DPM Tharman Shanmugaratnam’s Wise Words
Whether you love the People’s Action Party (PAP) or not, we know a wise man when we see one. Even though Deputy Prime Minister Tharman Shanmugaratnam is not going to be our future prime minister — according to this Straits Times report where he ruled himself out of the running — it’s no question that he’s one of the most deserving ministers for the post, due to his impactful words that provide much food for thought.
As such, we selected 18 quotes from our favourite minister that we believe every true-blue Singaporean should chew on:
To deepen our resilience as a society, we must deepen the multiculturalism that makes us Singaporeans. We must keep each of our cultures alive, but also develop a keener interest in each other’s cultures, and build stronger friendships and interactions, starting from young, between Singaporeans of different races and religions. Multiculturalism must become something we cherish in our hearts, not just something we accept in our minds.
It’s true, just because we accept something doesn’t exactly mean we’re doing a great job of appreciating it. Sometimes, as Singaporeans, we take our multiculturalism for granted and become complacent, not going further to improve the situation.
We cannot solve problems if we leave it entirely to the market or the natural workings of society. It would lead to widened income gaps that reflect not just people’s different abilities and efforts, but also the advantages and disadvantages in the backgrounds they start with. It will sap the morale of our society if we just leave it to the market to sort things out. Neither can we think that social policy interventions alone can create a fair and cohesive society, without a culture of personal responsibility in the family – in education, at work and in saving for our future. It will not create a fair and inclusive society, and it will sap the vim and energy of our society at every level.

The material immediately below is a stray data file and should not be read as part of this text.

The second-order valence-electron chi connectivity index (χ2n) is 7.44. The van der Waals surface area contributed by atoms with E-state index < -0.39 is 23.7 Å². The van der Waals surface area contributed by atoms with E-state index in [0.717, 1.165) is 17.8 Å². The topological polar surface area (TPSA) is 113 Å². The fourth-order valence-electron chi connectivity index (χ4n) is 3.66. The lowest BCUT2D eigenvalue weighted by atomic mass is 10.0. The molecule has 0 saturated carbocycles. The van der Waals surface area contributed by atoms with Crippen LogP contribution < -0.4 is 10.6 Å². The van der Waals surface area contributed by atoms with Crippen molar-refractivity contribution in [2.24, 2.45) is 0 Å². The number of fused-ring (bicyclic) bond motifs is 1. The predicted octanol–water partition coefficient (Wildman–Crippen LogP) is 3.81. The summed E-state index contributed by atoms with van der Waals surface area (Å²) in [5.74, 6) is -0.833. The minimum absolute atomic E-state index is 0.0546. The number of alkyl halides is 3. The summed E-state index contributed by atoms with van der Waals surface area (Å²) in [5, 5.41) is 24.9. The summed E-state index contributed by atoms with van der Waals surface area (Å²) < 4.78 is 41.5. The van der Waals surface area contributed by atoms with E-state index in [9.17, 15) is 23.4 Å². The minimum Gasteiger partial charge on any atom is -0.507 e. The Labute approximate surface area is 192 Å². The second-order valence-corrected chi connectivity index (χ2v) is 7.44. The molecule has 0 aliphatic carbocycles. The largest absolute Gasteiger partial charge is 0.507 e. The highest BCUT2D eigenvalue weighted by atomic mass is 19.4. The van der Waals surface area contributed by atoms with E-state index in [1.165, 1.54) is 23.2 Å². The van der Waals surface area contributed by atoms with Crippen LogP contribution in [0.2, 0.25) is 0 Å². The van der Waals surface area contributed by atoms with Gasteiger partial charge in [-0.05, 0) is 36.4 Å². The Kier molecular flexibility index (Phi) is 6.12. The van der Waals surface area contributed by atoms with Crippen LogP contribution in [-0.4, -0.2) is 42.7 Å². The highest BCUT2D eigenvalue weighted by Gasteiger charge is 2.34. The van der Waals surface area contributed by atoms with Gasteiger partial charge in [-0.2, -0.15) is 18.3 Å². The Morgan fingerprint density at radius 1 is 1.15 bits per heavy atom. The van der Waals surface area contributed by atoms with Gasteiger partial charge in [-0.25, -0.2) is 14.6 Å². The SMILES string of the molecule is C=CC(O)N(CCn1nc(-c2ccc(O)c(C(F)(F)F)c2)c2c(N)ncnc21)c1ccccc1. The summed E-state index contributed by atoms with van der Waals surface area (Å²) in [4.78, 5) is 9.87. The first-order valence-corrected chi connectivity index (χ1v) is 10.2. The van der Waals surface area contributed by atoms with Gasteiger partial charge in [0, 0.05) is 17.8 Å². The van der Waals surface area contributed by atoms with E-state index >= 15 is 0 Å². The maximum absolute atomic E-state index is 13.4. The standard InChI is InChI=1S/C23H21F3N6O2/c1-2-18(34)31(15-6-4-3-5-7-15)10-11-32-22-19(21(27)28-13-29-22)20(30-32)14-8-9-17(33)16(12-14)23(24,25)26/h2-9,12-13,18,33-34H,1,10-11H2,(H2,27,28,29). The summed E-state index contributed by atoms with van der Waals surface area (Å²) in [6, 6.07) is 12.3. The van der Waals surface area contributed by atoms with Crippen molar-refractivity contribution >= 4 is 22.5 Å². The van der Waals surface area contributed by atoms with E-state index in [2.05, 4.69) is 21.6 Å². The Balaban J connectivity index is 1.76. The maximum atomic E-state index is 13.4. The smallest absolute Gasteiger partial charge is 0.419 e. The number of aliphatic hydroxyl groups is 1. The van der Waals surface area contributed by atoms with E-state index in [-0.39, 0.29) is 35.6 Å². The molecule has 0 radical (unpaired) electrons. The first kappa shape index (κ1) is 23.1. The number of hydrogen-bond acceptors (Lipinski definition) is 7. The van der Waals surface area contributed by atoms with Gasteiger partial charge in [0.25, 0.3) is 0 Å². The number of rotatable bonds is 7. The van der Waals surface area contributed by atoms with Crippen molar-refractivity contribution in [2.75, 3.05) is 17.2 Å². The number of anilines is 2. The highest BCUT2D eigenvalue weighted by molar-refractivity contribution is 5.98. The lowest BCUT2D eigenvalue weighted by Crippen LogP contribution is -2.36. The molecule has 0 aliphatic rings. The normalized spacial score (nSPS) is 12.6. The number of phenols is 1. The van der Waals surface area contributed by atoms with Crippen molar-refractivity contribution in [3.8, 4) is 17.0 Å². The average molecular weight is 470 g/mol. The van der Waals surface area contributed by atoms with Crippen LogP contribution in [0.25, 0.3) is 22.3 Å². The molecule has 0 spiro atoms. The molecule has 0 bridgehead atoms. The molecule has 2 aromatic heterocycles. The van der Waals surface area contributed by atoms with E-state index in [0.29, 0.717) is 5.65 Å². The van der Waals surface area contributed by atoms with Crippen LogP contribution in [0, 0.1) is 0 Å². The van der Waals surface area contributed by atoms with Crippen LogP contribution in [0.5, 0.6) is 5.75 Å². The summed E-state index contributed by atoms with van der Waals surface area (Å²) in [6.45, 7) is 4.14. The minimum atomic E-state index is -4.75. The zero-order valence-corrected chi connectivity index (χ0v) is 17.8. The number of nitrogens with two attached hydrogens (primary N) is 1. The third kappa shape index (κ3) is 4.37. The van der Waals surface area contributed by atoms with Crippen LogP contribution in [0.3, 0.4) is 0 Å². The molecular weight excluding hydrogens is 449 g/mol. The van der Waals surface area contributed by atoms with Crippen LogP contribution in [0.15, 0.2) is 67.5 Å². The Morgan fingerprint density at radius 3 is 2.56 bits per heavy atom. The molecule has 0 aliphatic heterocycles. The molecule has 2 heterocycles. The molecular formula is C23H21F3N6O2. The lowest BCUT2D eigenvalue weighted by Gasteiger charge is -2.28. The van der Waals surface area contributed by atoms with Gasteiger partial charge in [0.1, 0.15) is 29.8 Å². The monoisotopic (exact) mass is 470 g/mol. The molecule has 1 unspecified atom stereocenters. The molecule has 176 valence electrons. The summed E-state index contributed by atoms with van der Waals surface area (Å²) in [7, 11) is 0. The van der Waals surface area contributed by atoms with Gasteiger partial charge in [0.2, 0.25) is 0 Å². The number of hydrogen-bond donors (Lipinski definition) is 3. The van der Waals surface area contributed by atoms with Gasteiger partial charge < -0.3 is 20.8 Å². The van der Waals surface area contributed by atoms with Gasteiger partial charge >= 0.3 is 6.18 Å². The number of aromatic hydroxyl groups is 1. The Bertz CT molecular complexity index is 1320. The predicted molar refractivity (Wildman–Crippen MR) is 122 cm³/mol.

We need some humility. In every society, we need some humility as to what works in social policy. Take truths from both the left and the right, but we must have some humility. Because one of the lessons we’ve learned from the policy interventions in the more mature societies is that lasting improvements in society are not easy to achieve.
We all need some humility on the ways that best advance a liberal order. We all need some humility as to how we achieve that, not just for today, but for tomorrow.
Back to the notion about complacency, DPM Tharman reminds us of the importance of remaining humble in society and not just blaming it on the government.
3. Respect For One Another
People have to treat each other with respect, not with suspicion. There is rather too much typecasting of each other – of expats and locals, north and south.
Just like our national pledge, it’s important that we aren’t quick to point the finger at someone else. There’s been much talk about our “blaming culture” in Singapore, and it’s about time we change that.
It is also about developing a broader culture of responsibility in our society. It is not just about everyone doing their part, rich or poor, but also about being able to count on each other. And those two things go together. We are able to count on each other, now and in the future, only if everyone plays their part, if everyone plays their responsible role.
To all Singaporeans, in the words of Bruno Mars, you can count on me like 1, 2, 3.
5. For Future Generations
We have got to sustain a fair and inclusive society for generations; not one election at a time.
Sometimes, our fixation with our daily routines and responsibilities make us potentially selfish people. (To clarify, not all Singaporeans are selfish.) To such people, it’s important to remain forward-thinking, with consequences that do not only extend to our lifespan but for the generations to come who would definitely appreciate a united society.